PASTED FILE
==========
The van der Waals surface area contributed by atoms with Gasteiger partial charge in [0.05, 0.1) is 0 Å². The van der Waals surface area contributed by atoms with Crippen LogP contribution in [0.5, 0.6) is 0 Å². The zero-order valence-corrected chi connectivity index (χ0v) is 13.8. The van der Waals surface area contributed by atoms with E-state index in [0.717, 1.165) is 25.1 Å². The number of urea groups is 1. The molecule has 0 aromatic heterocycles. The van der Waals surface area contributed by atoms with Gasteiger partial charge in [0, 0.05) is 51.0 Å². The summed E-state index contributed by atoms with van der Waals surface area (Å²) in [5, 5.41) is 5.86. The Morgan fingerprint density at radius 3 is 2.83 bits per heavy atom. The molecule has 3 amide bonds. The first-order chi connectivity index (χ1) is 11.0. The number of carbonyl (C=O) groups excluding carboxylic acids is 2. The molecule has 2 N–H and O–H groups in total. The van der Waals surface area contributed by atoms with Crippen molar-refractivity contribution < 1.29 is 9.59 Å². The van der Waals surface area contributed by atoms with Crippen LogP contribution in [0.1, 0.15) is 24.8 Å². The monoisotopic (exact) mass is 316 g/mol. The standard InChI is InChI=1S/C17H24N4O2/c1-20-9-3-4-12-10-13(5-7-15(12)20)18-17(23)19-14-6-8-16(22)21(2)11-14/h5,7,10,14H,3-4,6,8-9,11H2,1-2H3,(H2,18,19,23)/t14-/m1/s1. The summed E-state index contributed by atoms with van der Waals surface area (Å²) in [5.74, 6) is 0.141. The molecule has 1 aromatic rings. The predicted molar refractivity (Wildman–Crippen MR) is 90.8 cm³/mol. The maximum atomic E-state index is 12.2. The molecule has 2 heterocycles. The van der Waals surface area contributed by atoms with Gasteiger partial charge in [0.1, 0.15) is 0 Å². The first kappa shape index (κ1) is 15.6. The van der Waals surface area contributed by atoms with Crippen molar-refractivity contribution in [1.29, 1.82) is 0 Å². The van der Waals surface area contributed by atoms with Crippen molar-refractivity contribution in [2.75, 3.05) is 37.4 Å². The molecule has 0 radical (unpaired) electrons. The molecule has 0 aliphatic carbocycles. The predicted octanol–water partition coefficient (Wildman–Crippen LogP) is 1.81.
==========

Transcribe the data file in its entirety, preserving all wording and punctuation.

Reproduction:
The van der Waals surface area contributed by atoms with Gasteiger partial charge in [0.05, 0.1) is 0 Å². The van der Waals surface area contributed by atoms with Crippen LogP contribution in [0.5, 0.6) is 0 Å². The zero-order valence-corrected chi connectivity index (χ0v) is 13.8. The van der Waals surface area contributed by atoms with E-state index in [0.717, 1.165) is 25.1 Å². The number of urea groups is 1. The molecule has 0 aromatic heterocycles. The van der Waals surface area contributed by atoms with Gasteiger partial charge in [0, 0.05) is 51.0 Å². The summed E-state index contributed by atoms with van der Waals surface area (Å²) in [5, 5.41) is 5.86. The Morgan fingerprint density at radius 3 is 2.83 bits per heavy atom. The molecule has 3 amide bonds. The first-order chi connectivity index (χ1) is 11.0. The number of carbonyl (C=O) groups excluding carboxylic acids is 2. The molecule has 2 N–H and O–H groups in total. The van der Waals surface area contributed by atoms with Crippen molar-refractivity contribution < 1.29 is 9.59 Å². The van der Waals surface area contributed by atoms with Crippen LogP contribution in [0.1, 0.15) is 24.8 Å². The monoisotopic (exact) mass is 316 g/mol. The standard InChI is InChI=1S/C17H24N4O2/c1-20-9-3-4-12-10-13(5-7-15(12)20)18-17(23)19-14-6-8-16(22)21(2)11-14/h5,7,10,14H,3-4,6,8-9,11H2,1-2H3,(H2,18,19,23)/t14-/m1/s1. The summed E-state index contributed by atoms with van der Waals surface area (Å²) in [5.74, 6) is 0.141. The molecule has 1 aromatic rings. The predicted molar refractivity (Wildman–Crippen MR) is 90.8 cm³/mol. The maximum atomic E-state index is 12.2. The molecule has 2 heterocycles. The van der Waals surface area contributed by atoms with Gasteiger partial charge in [0.1, 0.15) is 0 Å². The first kappa shape index (κ1) is 15.6. The van der Waals surface area contributed by atoms with Crippen molar-refractivity contribution in [1.29, 1.82) is 0 Å². The van der Waals surface area contributed by atoms with Crippen molar-refractivity contribution in [2.75, 3.05) is 37.4 Å². The molecule has 0 radical (unpaired) electrons. The molecule has 0 aliphatic carbocycles. The predicted octanol–water partition coefficient (Wildman–Crippen LogP) is 1.81.